A motion is a formal request or proposal for the board to take action. Motions usually come from two major sources, committee reports and director recommendations, but board members may make motions at any time in accordance with the parliamentary guide. To make a motion, you simply address the chairperson and say, “I move that...” and state the action you wish the board to take. Most motions require that another board member support the request for action by seconding the motion.
Once the motion is seconded, it is restated by the chairperson. The board then begins discussion of the motion. Some motions, such as the motion to adjourn, do not require discussion. By requiring a motion on an issue prior to discussion, the board focuses discussion on agenda items only and stays on track.
After a motion is made and seconded, there should be plenty of time to discuss all the pros and cons of the issue. At the same time, the chairperson and all board members must work to keep the discussion moving towards a decision.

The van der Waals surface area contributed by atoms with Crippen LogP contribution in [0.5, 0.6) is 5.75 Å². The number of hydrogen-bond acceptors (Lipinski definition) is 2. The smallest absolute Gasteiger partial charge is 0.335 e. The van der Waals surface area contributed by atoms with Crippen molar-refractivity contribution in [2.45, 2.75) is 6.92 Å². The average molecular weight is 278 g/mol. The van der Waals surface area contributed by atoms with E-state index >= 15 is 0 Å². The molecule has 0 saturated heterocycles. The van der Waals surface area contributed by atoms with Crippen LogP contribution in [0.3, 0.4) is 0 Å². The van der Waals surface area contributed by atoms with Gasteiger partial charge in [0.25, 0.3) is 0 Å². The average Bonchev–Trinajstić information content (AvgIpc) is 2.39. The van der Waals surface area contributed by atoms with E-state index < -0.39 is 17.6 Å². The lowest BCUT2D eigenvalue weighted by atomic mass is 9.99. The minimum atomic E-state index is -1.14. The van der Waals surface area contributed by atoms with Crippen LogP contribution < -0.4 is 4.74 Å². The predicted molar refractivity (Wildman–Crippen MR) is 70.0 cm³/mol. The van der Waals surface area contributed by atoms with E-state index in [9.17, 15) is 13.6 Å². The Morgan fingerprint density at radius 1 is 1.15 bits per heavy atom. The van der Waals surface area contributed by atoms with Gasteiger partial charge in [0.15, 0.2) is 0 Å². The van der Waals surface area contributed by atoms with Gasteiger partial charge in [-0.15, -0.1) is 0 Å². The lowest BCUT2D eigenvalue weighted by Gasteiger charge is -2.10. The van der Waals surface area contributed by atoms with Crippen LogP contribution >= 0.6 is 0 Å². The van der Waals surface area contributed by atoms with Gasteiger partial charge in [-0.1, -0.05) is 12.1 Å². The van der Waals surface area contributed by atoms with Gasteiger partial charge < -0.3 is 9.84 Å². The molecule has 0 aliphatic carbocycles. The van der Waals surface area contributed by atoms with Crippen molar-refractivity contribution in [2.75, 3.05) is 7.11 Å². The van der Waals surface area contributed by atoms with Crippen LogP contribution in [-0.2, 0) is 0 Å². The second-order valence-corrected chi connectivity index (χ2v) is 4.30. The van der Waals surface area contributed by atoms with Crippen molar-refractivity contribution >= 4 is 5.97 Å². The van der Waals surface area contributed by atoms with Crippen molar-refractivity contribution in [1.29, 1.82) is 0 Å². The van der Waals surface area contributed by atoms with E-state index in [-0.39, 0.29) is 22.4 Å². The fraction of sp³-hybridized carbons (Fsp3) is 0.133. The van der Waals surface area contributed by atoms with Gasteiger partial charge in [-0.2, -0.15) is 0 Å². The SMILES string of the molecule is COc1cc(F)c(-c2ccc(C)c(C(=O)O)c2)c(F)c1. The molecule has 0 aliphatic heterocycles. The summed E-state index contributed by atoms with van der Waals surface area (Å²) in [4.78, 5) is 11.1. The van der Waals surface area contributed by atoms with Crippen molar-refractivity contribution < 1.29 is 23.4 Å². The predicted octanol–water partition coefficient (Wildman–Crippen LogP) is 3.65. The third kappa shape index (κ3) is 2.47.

Once the motion has been discussed thoroughly, the chairperson will call for board members to vote on the motion. You may be asked to vote by saying “aye” (yes) or “nay” (no) in a voice vote, by a show of hands or in a roll-call vote. Your vote will be recorded in the minutes.
Abstaining on a motion before the board is appropriate only when you have a conflict of interest pertaining to the issue before the board. Otherwise, you are appointed to express an opinion on the issues and abstaining expresses no opinion.
Once the vote is taken, the chairperson will declare that the motion passes or fails. Upon completion of an item on the agenda, the chairperson moves on to the next agenda item.